July 7, 2012

A Tale (Tail?) of Two Kitties--Part One

As most of you have inevitably done, you have jumped on the Internet to research one thing when a dozen links and several hours later--you're reading about a subject totally unrelated! That is how I ended up in the boonies of Japan's capital, (four train transfers later,) in an East Tokyo suburb... There appear to be two religious places in Tokyo that claim to have spawned the Maneki Nekko. One is a shrine in Asakusa, a hugely popular tourist area where one can experience an "old" Tokyo atmosphere, and the other is in the burbs in Setagaya. That's where I headed first.

Gotokuji is the location of this famous tale of the maneki. It's my favorite because legend two is of a woman putting her cat out in the cold when she couldn't afford to feed it and the third is about a cat that gets its head chopped off. More on that later... This temple was renamed because of a cat saving a man's life (read the link above for more information.) Now, singles visit the temple to pray for marriage. Many buy a cat token to hopefully, boost their chances. While I was there, I saw an older woman and a young man in his twenties visit to pray. In my mind, I heard what I imagined them to be praying.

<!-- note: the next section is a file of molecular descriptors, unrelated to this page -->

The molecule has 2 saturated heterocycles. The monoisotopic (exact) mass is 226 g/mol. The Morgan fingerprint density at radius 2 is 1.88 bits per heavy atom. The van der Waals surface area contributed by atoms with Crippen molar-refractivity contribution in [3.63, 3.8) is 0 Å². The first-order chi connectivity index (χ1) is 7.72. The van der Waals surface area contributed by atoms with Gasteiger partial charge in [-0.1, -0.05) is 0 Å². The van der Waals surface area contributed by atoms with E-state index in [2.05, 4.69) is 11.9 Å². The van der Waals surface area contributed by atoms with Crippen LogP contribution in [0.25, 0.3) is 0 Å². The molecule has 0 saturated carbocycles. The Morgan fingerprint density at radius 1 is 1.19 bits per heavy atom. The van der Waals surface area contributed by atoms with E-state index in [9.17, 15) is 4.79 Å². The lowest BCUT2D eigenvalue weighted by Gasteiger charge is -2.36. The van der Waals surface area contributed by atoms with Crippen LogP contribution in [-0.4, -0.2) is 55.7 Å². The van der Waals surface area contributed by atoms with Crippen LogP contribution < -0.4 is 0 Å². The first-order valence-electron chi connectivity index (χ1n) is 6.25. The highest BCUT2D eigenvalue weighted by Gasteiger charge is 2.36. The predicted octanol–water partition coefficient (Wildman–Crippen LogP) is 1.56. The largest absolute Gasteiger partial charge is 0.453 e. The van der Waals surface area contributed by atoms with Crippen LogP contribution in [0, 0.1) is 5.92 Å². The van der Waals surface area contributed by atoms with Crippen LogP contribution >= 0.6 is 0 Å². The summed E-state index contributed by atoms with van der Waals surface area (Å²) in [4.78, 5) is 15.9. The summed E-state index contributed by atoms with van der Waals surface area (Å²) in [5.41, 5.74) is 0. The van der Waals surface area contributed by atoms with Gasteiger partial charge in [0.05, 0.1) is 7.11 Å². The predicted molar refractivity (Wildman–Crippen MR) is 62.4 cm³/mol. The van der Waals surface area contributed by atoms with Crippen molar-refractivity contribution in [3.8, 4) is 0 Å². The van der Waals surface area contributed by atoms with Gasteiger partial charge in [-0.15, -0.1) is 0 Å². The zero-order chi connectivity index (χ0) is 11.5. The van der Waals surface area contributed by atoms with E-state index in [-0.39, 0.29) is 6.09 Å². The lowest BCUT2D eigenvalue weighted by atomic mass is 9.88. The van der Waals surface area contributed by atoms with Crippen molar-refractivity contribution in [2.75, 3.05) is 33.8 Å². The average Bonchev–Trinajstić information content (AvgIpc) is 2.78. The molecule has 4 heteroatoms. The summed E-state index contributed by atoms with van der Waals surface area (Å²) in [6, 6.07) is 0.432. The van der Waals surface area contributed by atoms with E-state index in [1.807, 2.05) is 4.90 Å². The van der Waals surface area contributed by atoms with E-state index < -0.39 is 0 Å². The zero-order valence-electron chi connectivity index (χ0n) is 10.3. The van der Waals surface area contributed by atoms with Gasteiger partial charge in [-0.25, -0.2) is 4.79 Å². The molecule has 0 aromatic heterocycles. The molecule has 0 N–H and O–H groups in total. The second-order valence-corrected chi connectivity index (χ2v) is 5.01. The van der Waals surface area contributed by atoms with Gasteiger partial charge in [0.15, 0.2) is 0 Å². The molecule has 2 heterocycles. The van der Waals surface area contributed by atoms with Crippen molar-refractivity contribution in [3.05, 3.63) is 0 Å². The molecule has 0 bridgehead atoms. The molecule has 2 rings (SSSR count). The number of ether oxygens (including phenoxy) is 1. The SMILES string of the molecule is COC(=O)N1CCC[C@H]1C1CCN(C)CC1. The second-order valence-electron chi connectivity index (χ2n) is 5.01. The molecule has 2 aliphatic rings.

After a few ten yen coins (always 10 in a temple, 5 in a shrine) were contributed for a couple of my single friends, I moved on. The small temple is located in a suburban area on a large temple ground including cemetary, large prayer house and this pagoda:
I took the roundabout way of getting to Gotokuji because I wanted to ride the Setagaya line, one of the last two tram car lines in Tokyo. Outside the Setagaya station, there is an old cable car on display. Loving old, rusty things, I ended up taking more photos of this car than the temple I trekked all the way out here to see. Typical.

Although the Gotokuji temple is only mildly impressive as temples go, you should make this journey because of the nearby Tamagawa Daishi temple. It is a short, five minute walk between the two temples and they are completely different. At TD, visit the prayer hall on the right, remove your shoes and go to the sitting attendent on the left who will take your small entry fee and provide you an English flyer. Then, show Buddha you are disciplined by descending and navigating a hand-carved cave beneath the ground...in complete darkness. Two minutes felt like Twenty as I dragged my hand along the cold stone walls. At the end, there is a beautiful reward of a hall filled with carved statues and a big Buddah statue plus you get to ring a giant gong!
It's very dark--even in the lit spots--but here is the first hall I encountered. So phase one of the maneki inquisition is complete.  Next up is West Tokyo's rivaling Maneki Nekko shrine!

No comments: